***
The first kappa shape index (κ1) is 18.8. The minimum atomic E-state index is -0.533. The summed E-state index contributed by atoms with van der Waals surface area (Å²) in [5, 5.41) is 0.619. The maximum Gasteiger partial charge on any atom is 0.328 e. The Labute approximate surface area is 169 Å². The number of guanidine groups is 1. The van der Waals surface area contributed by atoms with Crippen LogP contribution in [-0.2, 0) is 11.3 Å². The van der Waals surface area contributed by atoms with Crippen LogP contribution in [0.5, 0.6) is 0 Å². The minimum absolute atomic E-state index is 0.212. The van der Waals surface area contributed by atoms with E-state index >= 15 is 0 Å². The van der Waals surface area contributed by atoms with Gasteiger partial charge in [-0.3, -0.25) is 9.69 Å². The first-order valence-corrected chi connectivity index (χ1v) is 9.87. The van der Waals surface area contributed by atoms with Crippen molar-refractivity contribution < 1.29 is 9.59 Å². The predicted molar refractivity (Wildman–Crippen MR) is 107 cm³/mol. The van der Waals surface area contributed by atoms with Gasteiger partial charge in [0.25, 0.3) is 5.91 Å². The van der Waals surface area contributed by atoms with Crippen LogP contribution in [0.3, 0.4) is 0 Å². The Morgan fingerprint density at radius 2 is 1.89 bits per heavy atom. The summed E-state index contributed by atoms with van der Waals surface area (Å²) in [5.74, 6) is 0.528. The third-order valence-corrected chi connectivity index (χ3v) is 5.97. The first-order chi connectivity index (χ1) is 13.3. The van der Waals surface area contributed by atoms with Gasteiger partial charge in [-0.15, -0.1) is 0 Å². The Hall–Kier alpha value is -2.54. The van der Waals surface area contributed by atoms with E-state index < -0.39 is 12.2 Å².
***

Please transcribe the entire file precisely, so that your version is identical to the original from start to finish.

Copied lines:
The first kappa shape index (κ1) is 18.8. The minimum atomic E-state index is -0.533. The summed E-state index contributed by atoms with van der Waals surface area (Å²) in [5, 5.41) is 0.619. The maximum Gasteiger partial charge on any atom is 0.328 e. The Labute approximate surface area is 169 Å². The number of guanidine groups is 1. The van der Waals surface area contributed by atoms with Crippen LogP contribution in [-0.2, 0) is 11.3 Å². The van der Waals surface area contributed by atoms with Crippen LogP contribution in [0.5, 0.6) is 0 Å². The minimum absolute atomic E-state index is 0.212. The van der Waals surface area contributed by atoms with E-state index >= 15 is 0 Å². The van der Waals surface area contributed by atoms with Gasteiger partial charge in [-0.3, -0.25) is 9.69 Å². The first-order valence-corrected chi connectivity index (χ1v) is 9.87. The van der Waals surface area contributed by atoms with Crippen molar-refractivity contribution < 1.29 is 9.59 Å². The predicted molar refractivity (Wildman–Crippen MR) is 107 cm³/mol. The van der Waals surface area contributed by atoms with Gasteiger partial charge in [0.25, 0.3) is 5.91 Å². The van der Waals surface area contributed by atoms with Crippen LogP contribution in [0.3, 0.4) is 0 Å². The Morgan fingerprint density at radius 2 is 1.89 bits per heavy atom. The summed E-state index contributed by atoms with van der Waals surface area (Å²) in [5.74, 6) is 0.528. The third-order valence-corrected chi connectivity index (χ3v) is 5.97. The first-order chi connectivity index (χ1) is 13.3. The van der Waals surface area contributed by atoms with Gasteiger partial charge in [-0.15, -0.1) is 0 Å². The Hall–Kier alpha value is -2.54. The van der Waals surface area contributed by atoms with E-state index < -0.39 is 12.2 Å².